In a simpler world, this post could begin with, “There’s no denying the popularity of the Tea Party,” but even that aspect of the movement is up for denial. Even after several high-profile primary victories, the size of the Tea Party—composed of disparate groups with neither national hierarchy nor local registration—joins the movement’s platform, origins and political impact in the realm of conjecture. The Tea Part isn’t even a party. It is either a grassroots uprising of constitutionally-minded Americans or a series of puppet shows by Republican flacks or a fringe movement exaggerated by a desperate media or some combination of the three, and no one will really know until the midterm elections, if then. Meanwhile, we have analysis. As with any inquiry into the totally unquantifiable, that analysis has taken on an element of the aesthetic.
Consider Matt Taibbi’s excellently hateful Tea and Crackers article in Rolling Stone.* Unlike most reporters, who have sought to understand the movement by interviewing pollsters, political strategists and other spectators as mystified as they, Taibbi actually went to a bunch of Tea Party meetings in Kentucky.
The results are exhilaratingly grim. From a hall of sexagenarians protesting the welfare state on scooters they got free via Medicare to Rand Paul’s post-primary embrace of Republican corporate donors, Taibbi presents a movement whose signature element is stunning hypocrisy. Oh yeah—and white solidarity, which is not to be confused with racism. “It’s not like the Tea Partiers hate black people,” Taibbi writes. “It’s just that they’re shockingly willing to believe the appalling horseshit fantasy about how white people in the age of Obama are some kind of oppressed minority.”
Like the fervid conviction that we must slash government spending while preserving defense, social security and Medicare, that’s a belief made sustainable by our unwillingness to interrogate it. Either by some misguided sense of objectivity or a cynical decision to see how powerful they become, the national media seems to have tacitly agreed not to call the Tea Party stupid. The mindless resentment of elites—that is, anyone who lives in a city, has actually accomplished something in politics or social justice, or insists on principles of rational argumentation—that animates Tea Party rhetoric has infected a quisling media bent on casting itself as Just Folks, too.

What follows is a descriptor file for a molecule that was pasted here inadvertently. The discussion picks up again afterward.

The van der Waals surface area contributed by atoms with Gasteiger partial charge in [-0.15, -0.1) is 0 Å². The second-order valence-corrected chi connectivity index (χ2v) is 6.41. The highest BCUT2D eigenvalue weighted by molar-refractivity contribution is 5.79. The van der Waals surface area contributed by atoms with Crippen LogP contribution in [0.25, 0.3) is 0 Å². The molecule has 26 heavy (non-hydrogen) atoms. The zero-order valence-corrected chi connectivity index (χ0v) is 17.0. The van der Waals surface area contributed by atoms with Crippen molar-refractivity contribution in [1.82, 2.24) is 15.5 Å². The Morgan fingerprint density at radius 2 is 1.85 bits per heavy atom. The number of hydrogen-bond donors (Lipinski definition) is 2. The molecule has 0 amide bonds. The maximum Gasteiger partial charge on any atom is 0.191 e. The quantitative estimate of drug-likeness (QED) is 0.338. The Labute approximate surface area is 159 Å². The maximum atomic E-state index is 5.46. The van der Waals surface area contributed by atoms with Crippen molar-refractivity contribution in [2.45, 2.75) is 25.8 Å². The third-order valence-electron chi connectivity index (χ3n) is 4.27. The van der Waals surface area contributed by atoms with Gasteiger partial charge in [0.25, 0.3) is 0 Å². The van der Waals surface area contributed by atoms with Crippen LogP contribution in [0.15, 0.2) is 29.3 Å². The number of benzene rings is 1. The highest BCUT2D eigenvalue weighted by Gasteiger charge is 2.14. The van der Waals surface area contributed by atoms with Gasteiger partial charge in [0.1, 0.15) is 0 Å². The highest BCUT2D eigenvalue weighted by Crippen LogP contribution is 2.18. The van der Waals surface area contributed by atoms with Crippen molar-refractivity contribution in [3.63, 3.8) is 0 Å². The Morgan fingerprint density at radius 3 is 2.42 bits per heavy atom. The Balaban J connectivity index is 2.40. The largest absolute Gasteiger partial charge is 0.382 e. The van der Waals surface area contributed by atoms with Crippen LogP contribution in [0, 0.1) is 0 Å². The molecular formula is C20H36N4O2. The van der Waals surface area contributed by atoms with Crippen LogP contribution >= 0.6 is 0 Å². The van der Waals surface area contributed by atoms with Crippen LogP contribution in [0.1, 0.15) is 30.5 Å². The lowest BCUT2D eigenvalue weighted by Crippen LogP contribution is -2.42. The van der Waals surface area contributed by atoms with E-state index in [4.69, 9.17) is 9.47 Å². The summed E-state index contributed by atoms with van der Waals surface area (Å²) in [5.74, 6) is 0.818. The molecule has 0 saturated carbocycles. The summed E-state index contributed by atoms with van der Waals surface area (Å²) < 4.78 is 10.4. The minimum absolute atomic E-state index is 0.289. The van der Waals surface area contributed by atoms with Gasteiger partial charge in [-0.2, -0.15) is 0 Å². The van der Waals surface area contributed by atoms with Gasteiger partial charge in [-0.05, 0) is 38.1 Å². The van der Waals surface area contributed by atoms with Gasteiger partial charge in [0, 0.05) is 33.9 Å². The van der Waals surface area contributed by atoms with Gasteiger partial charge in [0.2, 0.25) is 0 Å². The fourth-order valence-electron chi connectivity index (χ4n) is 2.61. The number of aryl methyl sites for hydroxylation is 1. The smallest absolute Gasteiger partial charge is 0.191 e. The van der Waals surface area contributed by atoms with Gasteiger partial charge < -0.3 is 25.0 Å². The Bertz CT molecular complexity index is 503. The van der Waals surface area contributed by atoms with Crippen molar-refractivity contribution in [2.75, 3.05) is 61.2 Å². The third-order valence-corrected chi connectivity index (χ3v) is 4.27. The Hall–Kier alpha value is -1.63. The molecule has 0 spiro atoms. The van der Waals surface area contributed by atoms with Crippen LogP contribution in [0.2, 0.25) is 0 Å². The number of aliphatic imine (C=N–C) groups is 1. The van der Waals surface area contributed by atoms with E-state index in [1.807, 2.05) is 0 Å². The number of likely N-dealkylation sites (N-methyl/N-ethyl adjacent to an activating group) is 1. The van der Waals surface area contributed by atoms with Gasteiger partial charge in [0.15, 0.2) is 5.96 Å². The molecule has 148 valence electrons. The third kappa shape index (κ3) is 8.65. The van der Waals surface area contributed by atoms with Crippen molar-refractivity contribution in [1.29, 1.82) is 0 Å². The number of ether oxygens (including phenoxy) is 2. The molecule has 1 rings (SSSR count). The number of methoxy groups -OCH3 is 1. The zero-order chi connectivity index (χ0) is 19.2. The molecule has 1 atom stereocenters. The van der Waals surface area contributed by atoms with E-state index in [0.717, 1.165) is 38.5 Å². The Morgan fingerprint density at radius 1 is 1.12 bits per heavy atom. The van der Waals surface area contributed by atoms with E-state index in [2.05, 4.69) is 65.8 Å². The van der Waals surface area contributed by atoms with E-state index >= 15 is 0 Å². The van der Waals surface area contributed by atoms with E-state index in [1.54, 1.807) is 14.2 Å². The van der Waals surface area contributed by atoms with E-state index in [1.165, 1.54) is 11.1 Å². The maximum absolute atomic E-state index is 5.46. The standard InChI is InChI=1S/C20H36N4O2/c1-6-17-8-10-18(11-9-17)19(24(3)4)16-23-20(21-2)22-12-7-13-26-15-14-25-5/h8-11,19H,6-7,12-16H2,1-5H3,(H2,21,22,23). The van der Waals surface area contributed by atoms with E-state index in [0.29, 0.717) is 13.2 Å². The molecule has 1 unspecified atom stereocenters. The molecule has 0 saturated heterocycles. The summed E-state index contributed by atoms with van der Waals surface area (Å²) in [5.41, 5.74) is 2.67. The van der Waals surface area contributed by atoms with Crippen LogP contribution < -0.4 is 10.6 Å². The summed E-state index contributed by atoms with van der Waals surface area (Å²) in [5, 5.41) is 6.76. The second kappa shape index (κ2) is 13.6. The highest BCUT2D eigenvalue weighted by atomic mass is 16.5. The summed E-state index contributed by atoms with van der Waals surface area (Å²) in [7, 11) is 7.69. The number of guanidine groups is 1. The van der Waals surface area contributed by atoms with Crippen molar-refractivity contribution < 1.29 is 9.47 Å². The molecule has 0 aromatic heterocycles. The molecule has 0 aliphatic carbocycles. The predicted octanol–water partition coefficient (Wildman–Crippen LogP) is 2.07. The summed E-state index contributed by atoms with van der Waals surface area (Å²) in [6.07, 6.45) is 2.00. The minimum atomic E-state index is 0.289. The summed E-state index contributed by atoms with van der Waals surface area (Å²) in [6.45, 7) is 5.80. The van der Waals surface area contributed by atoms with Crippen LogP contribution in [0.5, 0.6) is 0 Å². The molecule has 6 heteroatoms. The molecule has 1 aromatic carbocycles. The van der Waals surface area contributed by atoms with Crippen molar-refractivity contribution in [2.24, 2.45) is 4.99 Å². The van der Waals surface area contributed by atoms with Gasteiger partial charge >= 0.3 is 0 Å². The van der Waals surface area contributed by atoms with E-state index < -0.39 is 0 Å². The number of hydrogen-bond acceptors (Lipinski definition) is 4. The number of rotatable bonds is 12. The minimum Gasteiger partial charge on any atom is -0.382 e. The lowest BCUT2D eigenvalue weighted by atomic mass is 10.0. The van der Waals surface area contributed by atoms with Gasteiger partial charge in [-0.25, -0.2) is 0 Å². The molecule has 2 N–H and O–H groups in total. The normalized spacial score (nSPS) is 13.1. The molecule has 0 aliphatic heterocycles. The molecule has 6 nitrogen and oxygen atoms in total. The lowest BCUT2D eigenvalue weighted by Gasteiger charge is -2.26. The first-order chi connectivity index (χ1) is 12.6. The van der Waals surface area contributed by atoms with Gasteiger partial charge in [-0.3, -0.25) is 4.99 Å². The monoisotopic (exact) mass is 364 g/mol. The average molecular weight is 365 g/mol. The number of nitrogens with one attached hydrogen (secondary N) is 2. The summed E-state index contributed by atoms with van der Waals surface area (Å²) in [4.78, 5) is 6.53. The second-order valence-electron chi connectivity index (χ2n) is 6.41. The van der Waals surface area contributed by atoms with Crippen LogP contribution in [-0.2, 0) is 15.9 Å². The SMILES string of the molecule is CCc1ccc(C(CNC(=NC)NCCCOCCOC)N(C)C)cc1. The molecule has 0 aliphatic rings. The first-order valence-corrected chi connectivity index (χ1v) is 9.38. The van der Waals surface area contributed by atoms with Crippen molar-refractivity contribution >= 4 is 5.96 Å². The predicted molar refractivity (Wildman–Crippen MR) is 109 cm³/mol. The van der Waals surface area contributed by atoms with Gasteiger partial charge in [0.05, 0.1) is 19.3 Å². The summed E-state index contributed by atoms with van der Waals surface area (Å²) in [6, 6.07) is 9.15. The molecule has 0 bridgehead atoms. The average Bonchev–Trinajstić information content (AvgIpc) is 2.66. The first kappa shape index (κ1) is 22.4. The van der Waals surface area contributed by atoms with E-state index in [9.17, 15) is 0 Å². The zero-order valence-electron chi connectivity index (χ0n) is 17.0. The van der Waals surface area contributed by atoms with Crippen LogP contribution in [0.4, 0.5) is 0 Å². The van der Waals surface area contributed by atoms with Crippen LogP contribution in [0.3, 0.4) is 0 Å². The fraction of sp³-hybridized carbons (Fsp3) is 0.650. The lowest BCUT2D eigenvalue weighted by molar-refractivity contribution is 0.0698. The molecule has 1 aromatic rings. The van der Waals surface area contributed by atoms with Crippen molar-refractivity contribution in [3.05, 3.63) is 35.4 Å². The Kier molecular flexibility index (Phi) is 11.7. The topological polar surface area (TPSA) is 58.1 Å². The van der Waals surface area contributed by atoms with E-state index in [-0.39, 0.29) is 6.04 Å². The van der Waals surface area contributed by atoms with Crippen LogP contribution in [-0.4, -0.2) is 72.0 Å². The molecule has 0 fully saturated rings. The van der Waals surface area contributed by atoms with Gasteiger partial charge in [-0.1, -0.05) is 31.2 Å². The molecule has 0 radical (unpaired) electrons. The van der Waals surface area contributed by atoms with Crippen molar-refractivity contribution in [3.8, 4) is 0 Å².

Take Stanley Fish, who strives to be to smart people what FDR was to the rich. The man who once called his column Think Again has A) grown a hilarious mustache and B) written this piece alleging that “Liberal pundits and the politicians whose agendas they favor…fail to realize how much the disdainful tone of their criticism fuels [the Tea Party movement.]” Because he is a jerkoff, he compares the Tea Party to Antaeus, who grew stronger each time he was thrown to the ground.
Fish argues that “scathing remarks” about the Tea Party’s racial politics and nonexistent policies are symptoms of an American liberalism that just doesn’t get it. Can’t we see that pointing out the stupidity of their rhetoric only proves that we’re elitists? In his ten-year bid for the admiration of the crowd, Fish seems to have forgotten that the value of an idea is assessed by more than its ability to make people like you. When a Tea Partier says that Obama is a socialist, his anger at being told he doesn’t know what that word means doesn’t make him any more right. Politics is the marketplace of ideas, not the scale on which they are weighed.
Writing in the same paper the next day, Thomas Friedman offers a much more intelligent assessment. He argues that there are two Tea Parties, one of whose incoherent anger renders it irrelevant and the other articulating a real and serious problem. The middle-aged white people yelling outside the library have one thing right: this country is in trouble. It’s been in trouble for years—certainly years before we got that black President—and cutting taxes and slashing spending, simple though it sounds, isn’t going to fix anything. America has complex problems. Now is not the time for a mass political movement devoted to radically simpler thinking, nor is it the time for a media who should know better to coddle it.
Besides “the President sucks,” “taxes are too high,” and “there shouldn’t be a deficit,” I defy you to name one idea the Tea Party has contributed to American politics. In the breakdown on the way to Disneyland that is our present historical moment, the Tea Party is the child standing on the back seat and shouting about how he wants to see Mickey. The only good part about the situation is that they are not actually children. They are super old, which means it’s okay to slap them.